August 4, 2015, Tuesday, 215



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Conference Section
ILCC 2008 - Photonics and Display applications (APP)

Polarization-Independent Liquid Crystal Microdisplays Using LC Polarization Gratings: A Viable Solution

Liquid Crystal (LC) Polarization Gratings (PGs) are one of the most viable means of achieving real polarization independent modulation, which benefits from the unique feature of these thin diffraction gratings including polarization independent zero-order diffraction and coupling only between zero- and first-orders with nearly 100% efficiency. Our early attempts to exploit these properties with transmissive substrates led to the first successful experimental realization of LCPGs with low scattering and >95% hologram efficiency. A proper choice of photo-alignment and LC materials was the principal reason for this initial success. Further, a general relationship of the material and grating parameters was derived using elastic continuum principles, which was in agreement with experiment. Moreover we found that these properties can be electrically modulated with contrasts approaching 150:1 over the entire visible range, with switching times of several ms.

More recently, we have advanced significantly by fabricating high quality LCPGs on reflective substrates (both aluminum mirrors and 256x256 pixel silicon backplane). We have developed a prototype projector, matching the microdisplay with an LED light source in a field-sequential-color configuration. Because the LC thickness in the reflective-mode is half of the transmissive-mode, we have succeeded in using LC materials with birefringence of ~0.14 to obtain sub-millisecond total switching times. On the theoretical side, an extended Jones Matrix method now allows us to describe the optical properties at oblique incidence angles, which can be related to experimentally measured data. Our best LCPGs can diffract light with separation > 15 degrees, and electrically switch the energy in the first orders with contrasts in excess of 1000:1. We have recently quantified the dependence of this electrical contrast in terms of other material parameters, and are currently attempting to increase this threshold even further. Here we identify the key innovations in our processing and elaborate on all the above-mentioned results.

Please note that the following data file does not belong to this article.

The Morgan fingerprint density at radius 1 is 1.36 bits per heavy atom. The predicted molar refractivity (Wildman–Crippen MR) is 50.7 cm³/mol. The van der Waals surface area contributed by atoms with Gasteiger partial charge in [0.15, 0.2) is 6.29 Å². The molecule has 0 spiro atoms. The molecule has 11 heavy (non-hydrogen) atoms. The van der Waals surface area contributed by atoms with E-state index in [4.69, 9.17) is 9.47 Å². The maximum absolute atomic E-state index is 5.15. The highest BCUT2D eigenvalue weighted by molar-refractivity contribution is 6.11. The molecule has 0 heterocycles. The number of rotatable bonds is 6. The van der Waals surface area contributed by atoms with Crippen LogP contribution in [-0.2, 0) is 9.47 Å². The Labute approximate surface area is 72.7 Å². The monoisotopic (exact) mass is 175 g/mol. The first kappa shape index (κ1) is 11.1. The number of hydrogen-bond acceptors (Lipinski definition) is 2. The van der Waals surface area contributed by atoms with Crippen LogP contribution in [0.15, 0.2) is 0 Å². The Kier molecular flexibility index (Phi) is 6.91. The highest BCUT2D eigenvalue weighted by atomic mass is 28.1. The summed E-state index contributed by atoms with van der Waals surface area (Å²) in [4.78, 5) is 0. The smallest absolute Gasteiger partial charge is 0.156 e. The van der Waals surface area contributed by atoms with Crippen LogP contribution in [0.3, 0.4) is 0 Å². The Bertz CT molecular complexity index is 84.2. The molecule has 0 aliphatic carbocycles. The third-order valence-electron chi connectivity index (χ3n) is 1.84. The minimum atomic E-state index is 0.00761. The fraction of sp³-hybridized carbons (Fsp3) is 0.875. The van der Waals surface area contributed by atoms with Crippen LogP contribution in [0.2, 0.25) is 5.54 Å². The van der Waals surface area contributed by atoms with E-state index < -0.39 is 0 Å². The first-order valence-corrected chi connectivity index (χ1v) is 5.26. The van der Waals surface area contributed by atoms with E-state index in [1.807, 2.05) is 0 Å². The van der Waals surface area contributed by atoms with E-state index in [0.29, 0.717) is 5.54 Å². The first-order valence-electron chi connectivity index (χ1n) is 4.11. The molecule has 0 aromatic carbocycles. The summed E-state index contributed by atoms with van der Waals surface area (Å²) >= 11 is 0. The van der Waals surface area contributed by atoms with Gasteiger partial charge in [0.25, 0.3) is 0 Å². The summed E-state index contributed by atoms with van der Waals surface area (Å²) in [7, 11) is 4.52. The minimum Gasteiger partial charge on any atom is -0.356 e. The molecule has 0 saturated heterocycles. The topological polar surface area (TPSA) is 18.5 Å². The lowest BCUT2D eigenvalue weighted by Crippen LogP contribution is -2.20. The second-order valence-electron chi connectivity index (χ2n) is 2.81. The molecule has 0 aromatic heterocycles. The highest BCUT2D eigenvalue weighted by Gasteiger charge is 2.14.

[MJE] My comments are integrated above. In addition, I have the following questions:

  • Where did you get the "10 times faster" number? It sounds wrong to me...
  • Also, where did you get the 400:1 number "over the entire visible range"? It was never more than 150:1 in LEDs.